Pinehurst #6 Persimmon Season
Jonathan R. Allen
The Greeks called persimmon fruit, “the wheat of Zeus” or “God’s pear.” This tree gets its name from “putchamin,” a phonetic version of the name the Algonquin Native Americans gave it. Thescientific name for the persimmon tree is “Diospyros Virginiana.” Persimmons are a tasty wild treat of Pinehurst. If you are lucky enough to have a persimmon tree in your yard, then now is the time to savor its fruit.
Persimmon trees produce edible, round, and orange when ripe fruit usually about the size of a table tennis ball, or perhaps a small tomato. Their size varies. In September and October at Pinehurst #6 you may find this green or orange fruit hanging from a tree branch or on the ground.
In early to mid-September our Pinehurst #6 persimmons tend to be green, but by late September you will see them begin to ripen by turning from green-purple to a bright orange color. Late September and primarily October is the peak time for harvesting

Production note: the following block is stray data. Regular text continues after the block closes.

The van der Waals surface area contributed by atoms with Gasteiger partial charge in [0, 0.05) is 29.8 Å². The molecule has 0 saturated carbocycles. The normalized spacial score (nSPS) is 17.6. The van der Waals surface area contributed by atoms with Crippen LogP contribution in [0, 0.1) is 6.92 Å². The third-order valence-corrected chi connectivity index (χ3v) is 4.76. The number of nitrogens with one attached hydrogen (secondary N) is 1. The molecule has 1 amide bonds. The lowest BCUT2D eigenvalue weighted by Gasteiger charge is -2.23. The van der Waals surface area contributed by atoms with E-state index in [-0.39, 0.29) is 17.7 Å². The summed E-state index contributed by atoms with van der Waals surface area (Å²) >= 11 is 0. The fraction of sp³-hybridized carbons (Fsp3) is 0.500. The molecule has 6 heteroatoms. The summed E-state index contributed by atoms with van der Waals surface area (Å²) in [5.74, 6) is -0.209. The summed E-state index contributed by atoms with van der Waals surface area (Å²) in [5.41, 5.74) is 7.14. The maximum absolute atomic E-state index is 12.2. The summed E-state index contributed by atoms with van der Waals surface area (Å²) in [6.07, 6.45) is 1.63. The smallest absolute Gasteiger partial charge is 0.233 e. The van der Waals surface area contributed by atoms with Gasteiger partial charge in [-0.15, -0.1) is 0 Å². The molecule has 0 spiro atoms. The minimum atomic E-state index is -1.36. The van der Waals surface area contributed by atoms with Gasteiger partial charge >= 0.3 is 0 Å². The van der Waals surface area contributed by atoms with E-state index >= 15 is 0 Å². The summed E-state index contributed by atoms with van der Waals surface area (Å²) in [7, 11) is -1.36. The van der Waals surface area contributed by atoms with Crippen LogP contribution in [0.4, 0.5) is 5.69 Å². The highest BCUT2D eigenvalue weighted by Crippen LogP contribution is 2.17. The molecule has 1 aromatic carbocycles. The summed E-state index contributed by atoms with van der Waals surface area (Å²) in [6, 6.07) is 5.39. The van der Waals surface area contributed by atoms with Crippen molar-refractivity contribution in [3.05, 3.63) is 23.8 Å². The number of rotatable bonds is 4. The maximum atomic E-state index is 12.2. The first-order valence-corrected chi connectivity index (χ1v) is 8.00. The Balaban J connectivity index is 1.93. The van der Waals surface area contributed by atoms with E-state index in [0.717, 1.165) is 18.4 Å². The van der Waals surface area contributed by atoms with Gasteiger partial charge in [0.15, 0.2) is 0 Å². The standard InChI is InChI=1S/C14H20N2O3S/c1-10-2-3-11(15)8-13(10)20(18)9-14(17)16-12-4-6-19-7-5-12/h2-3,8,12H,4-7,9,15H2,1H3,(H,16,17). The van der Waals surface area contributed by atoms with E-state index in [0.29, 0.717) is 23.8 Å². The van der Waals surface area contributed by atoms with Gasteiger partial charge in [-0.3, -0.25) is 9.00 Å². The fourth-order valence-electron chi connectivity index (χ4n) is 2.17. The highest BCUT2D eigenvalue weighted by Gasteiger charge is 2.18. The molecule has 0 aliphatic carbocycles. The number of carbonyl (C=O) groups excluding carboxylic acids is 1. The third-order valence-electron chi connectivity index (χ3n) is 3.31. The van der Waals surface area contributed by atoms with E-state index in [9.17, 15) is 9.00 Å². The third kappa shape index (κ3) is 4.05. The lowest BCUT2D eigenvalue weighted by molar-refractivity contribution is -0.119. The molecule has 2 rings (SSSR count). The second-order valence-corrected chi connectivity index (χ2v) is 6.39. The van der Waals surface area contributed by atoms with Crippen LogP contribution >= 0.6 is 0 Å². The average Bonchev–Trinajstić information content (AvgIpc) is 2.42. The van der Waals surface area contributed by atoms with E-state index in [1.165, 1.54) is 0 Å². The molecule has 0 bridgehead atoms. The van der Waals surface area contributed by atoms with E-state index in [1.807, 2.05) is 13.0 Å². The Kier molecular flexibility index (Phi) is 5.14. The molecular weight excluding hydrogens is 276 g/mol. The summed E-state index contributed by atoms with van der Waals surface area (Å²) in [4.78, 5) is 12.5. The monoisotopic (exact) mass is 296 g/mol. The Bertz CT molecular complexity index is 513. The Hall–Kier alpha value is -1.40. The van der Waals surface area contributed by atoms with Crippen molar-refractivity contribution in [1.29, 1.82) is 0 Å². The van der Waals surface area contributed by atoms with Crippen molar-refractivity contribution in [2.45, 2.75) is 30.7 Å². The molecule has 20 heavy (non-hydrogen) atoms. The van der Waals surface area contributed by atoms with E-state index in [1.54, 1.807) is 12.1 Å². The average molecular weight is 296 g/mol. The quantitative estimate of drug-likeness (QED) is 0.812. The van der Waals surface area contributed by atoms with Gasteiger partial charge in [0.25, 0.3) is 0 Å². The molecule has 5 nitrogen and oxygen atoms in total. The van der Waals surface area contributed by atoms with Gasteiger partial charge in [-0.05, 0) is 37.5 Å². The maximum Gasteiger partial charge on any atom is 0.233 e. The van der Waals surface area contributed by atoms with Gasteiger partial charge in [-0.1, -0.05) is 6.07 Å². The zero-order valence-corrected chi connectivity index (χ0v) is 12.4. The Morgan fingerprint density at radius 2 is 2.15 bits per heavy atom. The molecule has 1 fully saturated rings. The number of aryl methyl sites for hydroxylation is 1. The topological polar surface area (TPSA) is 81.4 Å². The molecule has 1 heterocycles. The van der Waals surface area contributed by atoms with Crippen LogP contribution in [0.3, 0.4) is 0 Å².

persimmons. I have observed for years from a persimmon tree in my yard that ripening varies season by season. Persimmon fruit ripening seems to depend on the summer and fall weather, temperature, or-who knows! This year I believe from my tree that our Pinehurst #6persimmons are ripening early, but there is still time to collect and enjoy them. You can find them into November. They can last into winter. Some sources claim that persimmons are best before the first frost.
When persimmons are green and unripe they will sour your mouth with an astringent or bitter taste. I will earnestly attest to that as I sampled a green persimmon before writing this article. YIKES! I also tried a ripe orange soft-mushy persimmon, and it was a mild, sweet, and tasty treat. YUM! Captain John Smith’s description of the taste of unripe and ripe persimmons is spot-on.
Persimmons are good for you. They are high in fiber, are sugary sweet, they have potassium, calcium, and Vitamin C. Persimmon trees draw all of these healthy things out of the sandy soil, sunlight, and rain of Pinehurst’s environment.